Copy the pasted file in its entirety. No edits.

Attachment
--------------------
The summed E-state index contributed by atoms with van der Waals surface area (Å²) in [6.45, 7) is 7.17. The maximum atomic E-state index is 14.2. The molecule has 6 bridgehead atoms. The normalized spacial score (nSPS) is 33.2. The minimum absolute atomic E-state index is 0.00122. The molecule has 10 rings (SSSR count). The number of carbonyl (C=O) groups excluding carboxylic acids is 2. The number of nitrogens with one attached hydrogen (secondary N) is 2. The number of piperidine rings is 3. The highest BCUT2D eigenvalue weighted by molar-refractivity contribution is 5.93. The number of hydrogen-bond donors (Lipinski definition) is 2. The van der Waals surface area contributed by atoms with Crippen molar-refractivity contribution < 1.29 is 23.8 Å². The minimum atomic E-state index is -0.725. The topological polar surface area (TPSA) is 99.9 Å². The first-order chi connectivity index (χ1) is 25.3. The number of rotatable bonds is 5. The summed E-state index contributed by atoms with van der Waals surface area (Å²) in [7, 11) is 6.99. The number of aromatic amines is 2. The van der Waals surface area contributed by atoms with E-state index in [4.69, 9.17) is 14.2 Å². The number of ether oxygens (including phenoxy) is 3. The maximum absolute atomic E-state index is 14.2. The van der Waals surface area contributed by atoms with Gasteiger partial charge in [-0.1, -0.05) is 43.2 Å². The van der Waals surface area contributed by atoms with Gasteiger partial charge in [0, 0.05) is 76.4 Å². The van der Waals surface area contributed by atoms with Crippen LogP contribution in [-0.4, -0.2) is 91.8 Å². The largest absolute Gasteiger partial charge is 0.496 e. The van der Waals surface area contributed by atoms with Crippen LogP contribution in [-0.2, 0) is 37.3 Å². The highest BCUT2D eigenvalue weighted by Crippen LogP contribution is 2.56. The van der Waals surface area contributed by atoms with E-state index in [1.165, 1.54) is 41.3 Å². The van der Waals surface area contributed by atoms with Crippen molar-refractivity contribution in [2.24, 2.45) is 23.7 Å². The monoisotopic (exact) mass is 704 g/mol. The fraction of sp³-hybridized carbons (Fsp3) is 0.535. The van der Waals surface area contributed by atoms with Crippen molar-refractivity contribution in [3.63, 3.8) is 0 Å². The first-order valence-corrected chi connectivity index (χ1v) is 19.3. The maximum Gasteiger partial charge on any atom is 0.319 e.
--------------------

The summed E-state index contributed by atoms with van der Waals surface area (Å²) in [6.45, 7) is 7.17. The maximum atomic E-state index is 14.2. The molecule has 6 bridgehead atoms. The normalized spacial score (nSPS) is 33.2. The minimum absolute atomic E-state index is 0.00122. The molecule has 10 rings (SSSR count). The number of carbonyl (C=O) groups excluding carboxylic acids is 2. The number of nitrogens with one attached hydrogen (secondary N) is 2. The number of piperidine rings is 3. The highest BCUT2D eigenvalue weighted by molar-refractivity contribution is 5.93. The number of hydrogen-bond donors (Lipinski definition) is 2. The van der Waals surface area contributed by atoms with Crippen molar-refractivity contribution < 1.29 is 23.8 Å². The minimum atomic E-state index is -0.725. The topological polar surface area (TPSA) is 99.9 Å². The first-order chi connectivity index (χ1) is 25.3. The number of rotatable bonds is 5. The summed E-state index contributed by atoms with van der Waals surface area (Å²) in [7, 11) is 6.99. The number of aromatic amines is 2. The van der Waals surface area contributed by atoms with E-state index in [4.69, 9.17) is 14.2 Å². The number of ether oxygens (including phenoxy) is 3. The maximum absolute atomic E-state index is 14.2. The van der Waals surface area contributed by atoms with Gasteiger partial charge in [-0.1, -0.05) is 43.2 Å². The van der Waals surface area contributed by atoms with Gasteiger partial charge in [0, 0.05) is 76.4 Å². The van der Waals surface area contributed by atoms with Crippen LogP contribution in [-0.4, -0.2) is 91.8 Å². The largest absolute Gasteiger partial charge is 0.496 e. The van der Waals surface area contributed by atoms with Crippen LogP contribution in [-0.2, 0) is 37.3 Å². The highest BCUT2D eigenvalue weighted by Crippen LogP contribution is 2.56. The van der Waals surface area contributed by atoms with E-state index in [1.165, 1.54) is 41.3 Å². The van der Waals surface area contributed by atoms with Crippen molar-refractivity contribution in [2.24, 2.45) is 23.7 Å². The monoisotopic (exact) mass is 704 g/mol. The fraction of sp³-hybridized carbons (Fsp3) is 0.535. The van der Waals surface area contributed by atoms with Crippen molar-refractivity contribution in [3.63, 3.8) is 0 Å². The first-order valence-corrected chi connectivity index (χ1v) is 19.3. The maximum Gasteiger partial charge on any atom is 0.319 e.